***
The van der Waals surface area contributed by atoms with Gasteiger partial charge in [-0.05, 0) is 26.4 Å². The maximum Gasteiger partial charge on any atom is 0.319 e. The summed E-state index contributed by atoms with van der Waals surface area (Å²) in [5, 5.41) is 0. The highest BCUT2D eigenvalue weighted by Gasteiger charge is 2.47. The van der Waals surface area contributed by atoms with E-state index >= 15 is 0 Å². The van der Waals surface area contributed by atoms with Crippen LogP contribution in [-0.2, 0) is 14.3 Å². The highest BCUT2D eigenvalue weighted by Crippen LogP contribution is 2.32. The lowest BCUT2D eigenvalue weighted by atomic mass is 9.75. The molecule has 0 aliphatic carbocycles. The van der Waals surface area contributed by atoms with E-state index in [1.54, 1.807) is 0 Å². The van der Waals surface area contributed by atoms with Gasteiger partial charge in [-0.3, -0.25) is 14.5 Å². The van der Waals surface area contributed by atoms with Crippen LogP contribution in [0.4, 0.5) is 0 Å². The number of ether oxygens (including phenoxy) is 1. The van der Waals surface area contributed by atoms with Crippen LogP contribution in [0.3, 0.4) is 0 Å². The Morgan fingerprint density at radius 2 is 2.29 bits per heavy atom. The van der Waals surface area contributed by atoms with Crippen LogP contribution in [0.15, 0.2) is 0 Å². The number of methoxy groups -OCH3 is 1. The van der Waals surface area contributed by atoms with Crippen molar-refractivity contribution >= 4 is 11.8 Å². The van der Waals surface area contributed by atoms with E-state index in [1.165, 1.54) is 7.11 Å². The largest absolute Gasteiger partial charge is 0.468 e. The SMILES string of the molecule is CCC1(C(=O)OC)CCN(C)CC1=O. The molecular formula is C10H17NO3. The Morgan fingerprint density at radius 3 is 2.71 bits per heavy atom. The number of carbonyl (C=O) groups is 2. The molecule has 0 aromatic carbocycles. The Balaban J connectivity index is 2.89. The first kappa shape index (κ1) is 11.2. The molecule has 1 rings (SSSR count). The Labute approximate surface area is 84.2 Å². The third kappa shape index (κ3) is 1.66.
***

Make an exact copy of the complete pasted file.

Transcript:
The van der Waals surface area contributed by atoms with Gasteiger partial charge in [-0.05, 0) is 26.4 Å². The maximum Gasteiger partial charge on any atom is 0.319 e. The summed E-state index contributed by atoms with van der Waals surface area (Å²) in [5, 5.41) is 0. The highest BCUT2D eigenvalue weighted by Gasteiger charge is 2.47. The van der Waals surface area contributed by atoms with E-state index >= 15 is 0 Å². The van der Waals surface area contributed by atoms with Crippen LogP contribution in [-0.2, 0) is 14.3 Å². The highest BCUT2D eigenvalue weighted by Crippen LogP contribution is 2.32. The lowest BCUT2D eigenvalue weighted by atomic mass is 9.75. The molecule has 0 aliphatic carbocycles. The van der Waals surface area contributed by atoms with E-state index in [1.54, 1.807) is 0 Å². The van der Waals surface area contributed by atoms with Gasteiger partial charge in [-0.3, -0.25) is 14.5 Å². The van der Waals surface area contributed by atoms with Crippen LogP contribution in [0.4, 0.5) is 0 Å². The number of ether oxygens (including phenoxy) is 1. The van der Waals surface area contributed by atoms with Crippen LogP contribution in [0.3, 0.4) is 0 Å². The Morgan fingerprint density at radius 2 is 2.29 bits per heavy atom. The van der Waals surface area contributed by atoms with Crippen LogP contribution in [0.15, 0.2) is 0 Å². The number of methoxy groups -OCH3 is 1. The van der Waals surface area contributed by atoms with Crippen molar-refractivity contribution >= 4 is 11.8 Å². The van der Waals surface area contributed by atoms with E-state index in [1.165, 1.54) is 7.11 Å². The largest absolute Gasteiger partial charge is 0.468 e. The SMILES string of the molecule is CCC1(C(=O)OC)CCN(C)CC1=O. The molecular formula is C10H17NO3. The Morgan fingerprint density at radius 3 is 2.71 bits per heavy atom. The number of carbonyl (C=O) groups is 2. The molecule has 0 aromatic carbocycles. The Balaban J connectivity index is 2.89. The first kappa shape index (κ1) is 11.2. The molecule has 1 rings (SSSR count). The Labute approximate surface area is 84.2 Å². The third kappa shape index (κ3) is 1.66.